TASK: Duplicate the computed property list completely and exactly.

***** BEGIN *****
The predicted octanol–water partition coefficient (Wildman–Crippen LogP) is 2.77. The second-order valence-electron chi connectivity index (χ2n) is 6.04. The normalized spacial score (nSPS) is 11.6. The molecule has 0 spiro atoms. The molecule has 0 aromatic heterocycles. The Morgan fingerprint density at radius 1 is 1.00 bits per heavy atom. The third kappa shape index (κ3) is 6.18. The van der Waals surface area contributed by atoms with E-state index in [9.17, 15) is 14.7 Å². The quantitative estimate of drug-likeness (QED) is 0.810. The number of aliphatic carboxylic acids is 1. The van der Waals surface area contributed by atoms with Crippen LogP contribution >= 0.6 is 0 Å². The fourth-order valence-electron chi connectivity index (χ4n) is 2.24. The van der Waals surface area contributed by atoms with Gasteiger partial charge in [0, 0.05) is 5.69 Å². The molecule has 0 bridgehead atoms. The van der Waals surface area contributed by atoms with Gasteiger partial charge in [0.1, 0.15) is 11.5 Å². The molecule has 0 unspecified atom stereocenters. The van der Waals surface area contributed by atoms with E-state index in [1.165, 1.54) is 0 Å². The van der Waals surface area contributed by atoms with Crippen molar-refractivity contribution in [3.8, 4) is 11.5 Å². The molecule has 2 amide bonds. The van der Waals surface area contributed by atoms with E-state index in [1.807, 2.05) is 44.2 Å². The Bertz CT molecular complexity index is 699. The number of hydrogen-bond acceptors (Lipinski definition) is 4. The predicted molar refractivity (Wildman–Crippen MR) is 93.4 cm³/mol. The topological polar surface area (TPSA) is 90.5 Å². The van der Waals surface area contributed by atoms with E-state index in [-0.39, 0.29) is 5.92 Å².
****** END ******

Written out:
The predicted octanol–water partition coefficient (Wildman–Crippen LogP) is 2.77. The second-order valence-electron chi connectivity index (χ2n) is 6.04. The normalized spacial score (nSPS) is 11.6. The molecule has 0 spiro atoms. The molecule has 0 aromatic heterocycles. The Morgan fingerprint density at radius 1 is 1.00 bits per heavy atom. The third kappa shape index (κ3) is 6.18. The van der Waals surface area contributed by atoms with E-state index in [9.17, 15) is 14.7 Å². The quantitative estimate of drug-likeness (QED) is 0.810. The number of aliphatic carboxylic acids is 1. The van der Waals surface area contributed by atoms with Crippen LogP contribution >= 0.6 is 0 Å². The fourth-order valence-electron chi connectivity index (χ4n) is 2.24. The van der Waals surface area contributed by atoms with Gasteiger partial charge in [0, 0.05) is 5.69 Å². The molecule has 0 bridgehead atoms. The van der Waals surface area contributed by atoms with Gasteiger partial charge in [0.1, 0.15) is 11.5 Å². The molecule has 0 unspecified atom stereocenters. The van der Waals surface area contributed by atoms with E-state index in [1.165, 1.54) is 0 Å². The van der Waals surface area contributed by atoms with Crippen molar-refractivity contribution in [3.8, 4) is 11.5 Å². The molecule has 2 amide bonds. The van der Waals surface area contributed by atoms with E-state index in [1.807, 2.05) is 44.2 Å². The Bertz CT molecular complexity index is 699. The number of hydrogen-bond acceptors (Lipinski definition) is 4. The predicted molar refractivity (Wildman–Crippen MR) is 93.4 cm³/mol. The topological polar surface area (TPSA) is 90.5 Å². The van der Waals surface area contributed by atoms with E-state index in [-0.39, 0.29) is 5.92 Å².